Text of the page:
I came across the catering Kaye family in the 1960s when it ran a chain of what could be described as upmarket greasy spoons. Their Golden Egg restaurants arrived in the City to the accompaniment of old-style razzmatazz, with stock jobbers, these days masquerading as market-makers, sporting chef's hats and aprons as they cut first-day deals on the late-lamented stock-market trading floor.
Then came the inevitable takeover bid and Golden Egg was swallowed by, I think, EMI, that now concentrates on music and is attempting a major transatlantic swoop.
The Kayes are key players in a planned restaurant merger that would put many top names in the control of one group. After the sale of Golden Egg, the family created City Hotels, also the subject of a successful bid, then what is now City Centre Restaurants, taking in such chains as Garfunkel's and Frankie and Benny's. More recently, they rolled out the highly successful AIM-traded Ask Central spread of Italian restaurants. This week the stock market was more than a little surprised when City Centre and Ask disclosed they were in merger negotiations.
But even as the talking starts, the family has other menus on its collective mind. It is developing another quoted meal ticket that is still outside the merger aspirations. It is called Prezzo and, if memory serves correctly, represents the Kayes' fifth stock-market restaurant play. In a particularly low-key flotation, its shares arrived in March last year, trading at around 90p and then topping 120p. They have since been as low as 22.5p. A roller-coaster ride, even by small- cap standards.
When it joined the ranks of the quoted, Prezzo had just four restaurants. By September, its chain had grown to 22, with a further six in development. But it does not stand on ceremony when it finds itself with a dud. Three of the 22 have not come up to scratch and are being closed, forcing exceptional write-offs.
In Prezzo's first half-year, it achieved profits of £305,000 from sales of £4.2m. Trading in the previous full year produced an £86,000 loss although the company was in profit at the half-way mark. On the surface, the group looks set for a bumper year. But expansion costs and the bill for shutting the three under-achieving outlets will have to be accommodated. Even so it will be surprising it does not produce a tasty performance.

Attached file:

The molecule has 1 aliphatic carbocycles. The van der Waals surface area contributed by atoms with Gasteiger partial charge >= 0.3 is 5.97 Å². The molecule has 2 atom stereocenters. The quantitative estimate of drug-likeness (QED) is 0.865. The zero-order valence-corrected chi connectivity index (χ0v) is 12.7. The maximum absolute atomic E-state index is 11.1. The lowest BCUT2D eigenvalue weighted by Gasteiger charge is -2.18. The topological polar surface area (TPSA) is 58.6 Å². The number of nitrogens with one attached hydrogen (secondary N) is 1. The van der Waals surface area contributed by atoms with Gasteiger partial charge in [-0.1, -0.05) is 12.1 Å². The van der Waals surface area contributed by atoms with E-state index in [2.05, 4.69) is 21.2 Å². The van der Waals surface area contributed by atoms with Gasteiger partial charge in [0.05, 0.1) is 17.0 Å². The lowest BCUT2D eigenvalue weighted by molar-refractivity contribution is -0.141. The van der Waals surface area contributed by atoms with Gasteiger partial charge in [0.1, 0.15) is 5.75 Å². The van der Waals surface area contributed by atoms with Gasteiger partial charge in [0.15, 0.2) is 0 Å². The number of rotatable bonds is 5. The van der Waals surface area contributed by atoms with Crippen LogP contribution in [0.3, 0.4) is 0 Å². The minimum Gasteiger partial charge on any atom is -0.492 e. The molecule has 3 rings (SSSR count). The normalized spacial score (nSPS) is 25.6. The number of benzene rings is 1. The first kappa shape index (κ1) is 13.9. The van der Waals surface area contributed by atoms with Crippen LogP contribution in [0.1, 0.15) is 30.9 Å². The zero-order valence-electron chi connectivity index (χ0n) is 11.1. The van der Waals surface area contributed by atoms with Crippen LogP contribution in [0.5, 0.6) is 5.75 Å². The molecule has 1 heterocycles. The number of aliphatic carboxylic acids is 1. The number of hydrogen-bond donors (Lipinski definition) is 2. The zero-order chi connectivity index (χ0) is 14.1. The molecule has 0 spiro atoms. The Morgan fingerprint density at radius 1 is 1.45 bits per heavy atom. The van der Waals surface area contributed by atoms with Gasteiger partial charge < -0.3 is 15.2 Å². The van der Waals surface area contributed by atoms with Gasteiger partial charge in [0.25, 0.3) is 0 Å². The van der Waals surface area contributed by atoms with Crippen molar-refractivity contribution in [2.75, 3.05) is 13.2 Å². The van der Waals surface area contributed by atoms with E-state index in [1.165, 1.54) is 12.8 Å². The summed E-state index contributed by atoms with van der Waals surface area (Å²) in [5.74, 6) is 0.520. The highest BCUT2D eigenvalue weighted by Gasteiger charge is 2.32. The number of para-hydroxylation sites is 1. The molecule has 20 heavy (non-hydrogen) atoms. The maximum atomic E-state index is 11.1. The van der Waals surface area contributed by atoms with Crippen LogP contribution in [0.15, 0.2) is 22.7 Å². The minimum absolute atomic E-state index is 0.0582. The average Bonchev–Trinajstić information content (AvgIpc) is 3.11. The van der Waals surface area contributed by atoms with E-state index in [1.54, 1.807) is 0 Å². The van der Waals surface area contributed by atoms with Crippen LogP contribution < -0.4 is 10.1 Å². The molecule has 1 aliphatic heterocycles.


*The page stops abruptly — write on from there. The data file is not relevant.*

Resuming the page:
Only one Kaye is on the board, Jonathan Kaye, the managing director. Others are involved. For example, Philip Kaye, who played a major part in the Golden Egg operation, controls Prezzo with just over 50 per cent of the shares. He topped up his stake when the group raised £6m this year by selling shares at 30p a time. Clearly, Prezzo has successfully negotiated the difficult start-up period but is much in its infancy.
Yet, even at this early stage, the signs are encouraging. It seems to have established several recipes for meeting the growing eating-out requirements of the nation and, I feel, could be on its way to emulating other Kaye ventures, such as Ask, which now has 150 outlets trading under the Ask and Zizzi banners.
Whether Ask will retain its independence is not clear. Takeover talks are at a preliminary stage. The Kayes have supported two takeover bids, Golden Egg and City Hotels. They no longer dominate Ask and, I suspect, will be content to sell if they feel the offer is good enough.
So I have decided to take the plunge and add Prezzo to the no pain, no gain portfolio, lifting our number to 14. The shares have been recruited at 69p, with a notional investment of £5,000.
There is no dividend return at present but to expect one from such a young company would be foolish. Hopefully it will not be long before chairman Michael Carlton gets round to putting the group on the dividend list.
Avon Rubber, a portfolio constituent that is a long-term dividend payer, is to announce its yearly results next month. Profits should emerge at £8.5m, with an 8p a share year's dividend. Internet share tipster Tom Winnifrith (on his website t1ps.com) expects this year's profits to hit £10.3m with an 8.5p payment.
Since I recruited Avon at 194.5p in 2002, the shares have displayed little bounce. But they had enjoyed a good run before I alighted on them. In trading terms the company has not disappointed and, if results meet tipster Tom's expectations I will be happy to hold on.Reuse content